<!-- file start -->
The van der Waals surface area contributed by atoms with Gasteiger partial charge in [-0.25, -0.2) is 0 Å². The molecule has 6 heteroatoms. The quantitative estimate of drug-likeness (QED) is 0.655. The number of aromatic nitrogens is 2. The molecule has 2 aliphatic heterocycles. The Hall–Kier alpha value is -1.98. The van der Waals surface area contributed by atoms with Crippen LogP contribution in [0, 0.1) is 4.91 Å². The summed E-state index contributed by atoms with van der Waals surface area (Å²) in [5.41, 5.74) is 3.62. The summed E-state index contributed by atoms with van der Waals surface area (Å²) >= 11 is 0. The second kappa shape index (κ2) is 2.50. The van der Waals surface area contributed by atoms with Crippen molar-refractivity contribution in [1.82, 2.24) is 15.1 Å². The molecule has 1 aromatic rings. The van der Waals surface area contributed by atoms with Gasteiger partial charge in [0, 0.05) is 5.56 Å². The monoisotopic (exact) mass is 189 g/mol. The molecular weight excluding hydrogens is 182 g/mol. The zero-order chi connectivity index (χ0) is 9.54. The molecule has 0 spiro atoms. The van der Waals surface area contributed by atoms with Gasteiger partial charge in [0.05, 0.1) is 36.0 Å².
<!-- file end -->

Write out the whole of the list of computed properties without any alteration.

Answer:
The van der Waals surface area contributed by atoms with Gasteiger partial charge in [-0.25, -0.2) is 0 Å². The molecule has 6 heteroatoms. The quantitative estimate of drug-likeness (QED) is 0.655. The number of aromatic nitrogens is 2. The molecule has 2 aliphatic heterocycles. The Hall–Kier alpha value is -1.98. The van der Waals surface area contributed by atoms with Crippen LogP contribution in [0, 0.1) is 4.91 Å². The summed E-state index contributed by atoms with van der Waals surface area (Å²) in [5.41, 5.74) is 3.62. The summed E-state index contributed by atoms with van der Waals surface area (Å²) >= 11 is 0. The second kappa shape index (κ2) is 2.50. The van der Waals surface area contributed by atoms with Crippen molar-refractivity contribution in [1.82, 2.24) is 15.1 Å². The molecule has 1 aromatic rings. The van der Waals surface area contributed by atoms with Gasteiger partial charge in [0, 0.05) is 5.56 Å². The monoisotopic (exact) mass is 189 g/mol. The molecular weight excluding hydrogens is 182 g/mol. The zero-order chi connectivity index (χ0) is 9.54. The molecule has 0 spiro atoms. The van der Waals surface area contributed by atoms with Gasteiger partial charge in [0.05, 0.1) is 36.0 Å².